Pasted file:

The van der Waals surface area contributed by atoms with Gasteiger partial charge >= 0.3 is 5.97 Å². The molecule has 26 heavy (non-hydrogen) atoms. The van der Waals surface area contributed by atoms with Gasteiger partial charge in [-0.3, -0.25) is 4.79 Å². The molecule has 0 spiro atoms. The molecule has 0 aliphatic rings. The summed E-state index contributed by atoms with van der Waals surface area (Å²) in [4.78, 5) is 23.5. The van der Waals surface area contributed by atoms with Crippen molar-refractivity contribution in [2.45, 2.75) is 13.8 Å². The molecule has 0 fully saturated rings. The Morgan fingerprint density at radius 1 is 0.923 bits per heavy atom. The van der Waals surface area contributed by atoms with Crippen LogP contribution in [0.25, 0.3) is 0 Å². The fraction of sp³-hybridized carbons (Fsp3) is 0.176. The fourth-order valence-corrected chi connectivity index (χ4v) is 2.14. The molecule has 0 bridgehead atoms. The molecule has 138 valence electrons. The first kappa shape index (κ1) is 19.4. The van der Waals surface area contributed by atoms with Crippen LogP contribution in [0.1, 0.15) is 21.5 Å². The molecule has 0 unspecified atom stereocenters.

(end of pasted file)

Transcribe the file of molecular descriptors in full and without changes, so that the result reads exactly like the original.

The van der Waals surface area contributed by atoms with Gasteiger partial charge >= 0.3 is 5.97 Å². The molecule has 26 heavy (non-hydrogen) atoms. The van der Waals surface area contributed by atoms with Gasteiger partial charge in [-0.3, -0.25) is 4.79 Å². The molecule has 0 spiro atoms. The molecule has 0 aliphatic rings. The summed E-state index contributed by atoms with van der Waals surface area (Å²) in [4.78, 5) is 23.5. The van der Waals surface area contributed by atoms with Crippen molar-refractivity contribution in [2.45, 2.75) is 13.8 Å². The molecule has 0 fully saturated rings. The Morgan fingerprint density at radius 1 is 0.923 bits per heavy atom. The van der Waals surface area contributed by atoms with Crippen LogP contribution in [0.25, 0.3) is 0 Å². The fraction of sp³-hybridized carbons (Fsp3) is 0.176. The fourth-order valence-corrected chi connectivity index (χ4v) is 2.14. The molecule has 0 bridgehead atoms. The molecule has 138 valence electrons. The first kappa shape index (κ1) is 19.4. The van der Waals surface area contributed by atoms with Crippen LogP contribution in [0.1, 0.15) is 21.5 Å². The molecule has 0 unspecified atom stereocenters.